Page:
Terms

Medicaid What it is How it Works Special Conditions

Medicaid What it is How it Works Special Conditions

Medicaid: What it is, How it Works, Special Conditions

What Is Medicaid?

Medicaid is a public health insurance program that provides coverage to low-income families and individuals in the United States. It is jointly funded by the federal government and states, and operated at the state level. Eligibility is based on specific income criteria.

Recipients of Medicaid are U.S. citizens, permanent residents, or legal immigrants. As of September 2020, approximately 70.6 million people were covered by Medicaid.

Key Takeaways

  • Medicaid is a joint federal and state program that provides health care coverage to low-income individuals.
  • The federal government matches state spending on Medicaid while states are responsible for designing and administering the program.
  • Eligibility is determined based on one’s income in comparison to the federal poverty level.
  • Access to Medicaid has been shown to increase individuals with coverage and improve overall health.

Understanding Medicaid

Medicaid, authorized by Title XIX of the Social Security Act in 1965, is a government-sponsored insurance program for individuals who lack the resources and income to cover health care costs. It covers doctor visits, hospital stays, long-term medical care, custodial care, and other health-related expenses.

Each state manages and administers its own Medicaid program, determining coverage and payment processes for health care providers. The federal government matches state spending, with rates varying by state from 50% to 83%. Participation in Medicaid is voluntary for states, though all states currently participate.

READ MORE  Understanding Endowments Types and Policies That Govern Them

Medicaid is the largest source of funding for health-related services for low-income individuals in the U.S. In 2019, total Medicaid spending reached $613.5 billion, accounting for 16% of the nation’s health care expenditure. The federal government covered 64.5% of the costs, while states paid 35.6%.

Medicaid coverage primarily includes low-income children and their parents, pregnant women, people with disabilities, and adults over the age of 65. Eligibility was expanded under the Patient Protection and Affordable Care Act to include adults under 65 with incomes below 133% of the federal poverty level (FPL).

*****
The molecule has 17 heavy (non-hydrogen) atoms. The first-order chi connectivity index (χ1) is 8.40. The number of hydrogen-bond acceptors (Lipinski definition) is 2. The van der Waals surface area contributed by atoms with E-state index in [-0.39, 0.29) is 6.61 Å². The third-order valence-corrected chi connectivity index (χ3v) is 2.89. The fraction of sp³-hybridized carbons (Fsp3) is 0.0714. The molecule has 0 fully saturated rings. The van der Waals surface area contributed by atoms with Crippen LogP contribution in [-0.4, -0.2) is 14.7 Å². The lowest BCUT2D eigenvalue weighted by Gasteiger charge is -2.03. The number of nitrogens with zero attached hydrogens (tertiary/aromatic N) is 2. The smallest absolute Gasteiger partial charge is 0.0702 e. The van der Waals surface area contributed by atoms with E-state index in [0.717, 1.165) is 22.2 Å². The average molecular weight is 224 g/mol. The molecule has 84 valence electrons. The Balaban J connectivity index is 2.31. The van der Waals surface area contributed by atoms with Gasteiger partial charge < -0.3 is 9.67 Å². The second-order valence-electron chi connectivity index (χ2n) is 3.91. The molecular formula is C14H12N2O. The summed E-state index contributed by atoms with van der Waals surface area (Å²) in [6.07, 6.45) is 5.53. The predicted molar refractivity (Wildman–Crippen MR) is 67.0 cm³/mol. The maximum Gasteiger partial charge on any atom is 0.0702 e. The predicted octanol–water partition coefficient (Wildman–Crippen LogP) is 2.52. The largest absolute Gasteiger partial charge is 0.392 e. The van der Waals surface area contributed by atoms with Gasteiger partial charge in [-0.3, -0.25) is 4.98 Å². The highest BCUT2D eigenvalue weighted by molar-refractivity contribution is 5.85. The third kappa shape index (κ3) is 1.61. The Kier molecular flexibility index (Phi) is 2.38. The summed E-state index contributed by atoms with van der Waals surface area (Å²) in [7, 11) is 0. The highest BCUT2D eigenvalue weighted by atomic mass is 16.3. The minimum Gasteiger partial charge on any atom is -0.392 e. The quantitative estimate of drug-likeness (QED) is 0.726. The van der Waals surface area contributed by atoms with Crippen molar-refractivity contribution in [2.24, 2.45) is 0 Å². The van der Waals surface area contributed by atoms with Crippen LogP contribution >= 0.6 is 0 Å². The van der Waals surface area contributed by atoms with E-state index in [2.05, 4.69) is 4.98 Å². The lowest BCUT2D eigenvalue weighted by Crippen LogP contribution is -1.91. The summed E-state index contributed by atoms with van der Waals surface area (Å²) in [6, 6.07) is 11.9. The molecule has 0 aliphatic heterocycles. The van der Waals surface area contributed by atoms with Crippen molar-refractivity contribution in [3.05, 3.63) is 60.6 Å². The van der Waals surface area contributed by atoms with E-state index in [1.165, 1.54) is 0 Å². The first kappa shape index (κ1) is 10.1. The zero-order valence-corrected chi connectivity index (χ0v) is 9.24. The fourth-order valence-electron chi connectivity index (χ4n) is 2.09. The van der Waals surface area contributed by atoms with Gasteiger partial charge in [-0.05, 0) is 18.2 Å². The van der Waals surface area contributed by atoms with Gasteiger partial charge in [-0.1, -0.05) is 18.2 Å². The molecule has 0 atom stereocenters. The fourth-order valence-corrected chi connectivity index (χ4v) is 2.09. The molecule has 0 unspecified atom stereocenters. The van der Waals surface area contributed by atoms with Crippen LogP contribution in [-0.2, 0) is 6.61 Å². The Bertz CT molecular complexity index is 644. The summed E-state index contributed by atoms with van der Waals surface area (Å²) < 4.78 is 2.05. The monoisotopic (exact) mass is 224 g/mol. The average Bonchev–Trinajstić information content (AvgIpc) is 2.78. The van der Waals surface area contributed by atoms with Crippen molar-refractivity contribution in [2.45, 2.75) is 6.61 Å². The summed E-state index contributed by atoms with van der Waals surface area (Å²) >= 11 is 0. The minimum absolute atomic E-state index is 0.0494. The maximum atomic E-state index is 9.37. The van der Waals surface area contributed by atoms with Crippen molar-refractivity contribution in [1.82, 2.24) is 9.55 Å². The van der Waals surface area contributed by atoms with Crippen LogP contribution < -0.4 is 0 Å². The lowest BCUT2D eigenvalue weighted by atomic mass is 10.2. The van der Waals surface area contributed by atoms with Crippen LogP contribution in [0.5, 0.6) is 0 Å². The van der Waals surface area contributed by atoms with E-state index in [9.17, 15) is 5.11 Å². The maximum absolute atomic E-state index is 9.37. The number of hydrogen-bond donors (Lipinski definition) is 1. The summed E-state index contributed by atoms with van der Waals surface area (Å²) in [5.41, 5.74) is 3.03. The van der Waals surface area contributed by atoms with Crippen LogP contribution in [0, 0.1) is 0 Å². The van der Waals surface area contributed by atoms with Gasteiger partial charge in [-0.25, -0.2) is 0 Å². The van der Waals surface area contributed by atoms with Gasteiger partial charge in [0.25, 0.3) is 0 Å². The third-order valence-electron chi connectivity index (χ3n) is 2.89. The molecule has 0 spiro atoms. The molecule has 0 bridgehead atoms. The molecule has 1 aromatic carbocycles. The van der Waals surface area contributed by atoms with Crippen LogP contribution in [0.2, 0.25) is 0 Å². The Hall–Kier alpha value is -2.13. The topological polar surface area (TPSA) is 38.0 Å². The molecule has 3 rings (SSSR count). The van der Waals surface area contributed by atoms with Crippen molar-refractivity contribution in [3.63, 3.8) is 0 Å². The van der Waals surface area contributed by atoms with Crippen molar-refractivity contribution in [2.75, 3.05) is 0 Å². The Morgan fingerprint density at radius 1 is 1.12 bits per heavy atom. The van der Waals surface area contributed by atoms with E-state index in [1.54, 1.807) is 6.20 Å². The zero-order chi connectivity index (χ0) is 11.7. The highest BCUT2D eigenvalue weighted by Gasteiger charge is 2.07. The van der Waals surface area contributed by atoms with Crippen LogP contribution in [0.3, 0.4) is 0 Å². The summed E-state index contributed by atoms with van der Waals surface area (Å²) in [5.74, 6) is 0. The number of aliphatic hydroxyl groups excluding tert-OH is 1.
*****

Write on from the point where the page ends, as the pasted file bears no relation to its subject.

Special Conditions

To determine eligibility for Medicaid, individuals can fill out an application through the Health Insurance Marketplace website or their state’s Medicaid agency.

Eligibility is based on income compared to the FPL. If an individual’s income is less than 100% to 200% of the FPL and they are disabled, a child, pregnant, or elderly, a program may be available for them. If their income is less than 138% of the FPL, there may also be a program available.

Eligibility is determined using an individual’s modified adjusted gross income (MAGI), which includes taxable income and certain deductions.

It’s important to regularly check the Medicaid website for any updates to eligibility and program information.

Trump’s Changes to Eligibility

The Trump administration introduced work requirements for Medicaid, allowing states to remove coverage from individuals who do not meet those requirements. Arkansas was the first state to implement this policy, resulting in 18,000 people losing healthcare coverage. However, federal courts repeatedly blocked this policy, and Arkansas has suspended the requirements.

READ MORE  TZS Tanzanian Shilling What it is How it Works History

Medicaid vs. the Patient Protection and Affordable Care Act (PPACA)

The Affordable Care Act, also known as Obamacare, expanded federal funding and eligibility for Medicaid. However, states are not required to participate in the expansion to continue receiving existing Medicaid funding. As of March 2021, 12 states did not expand coverage.

Advantages of Medicaid

Medicaid has significantly reduced the number of uninsured individuals in the U.S., especially with the implementation of the Affordable Care Act. In 2013, an estimated 44 million people lacked health insurance, but by 2017, that number dropped to 27.4 million.

Medicaid is crucial for low-income individuals who lack access to job-based insurance or cannot afford private health insurance. It provides necessary health care, including doctor visits and medication, resulting in improved overall well-being.

Leave a Reply

Your email address will not be published. Required fields are marked *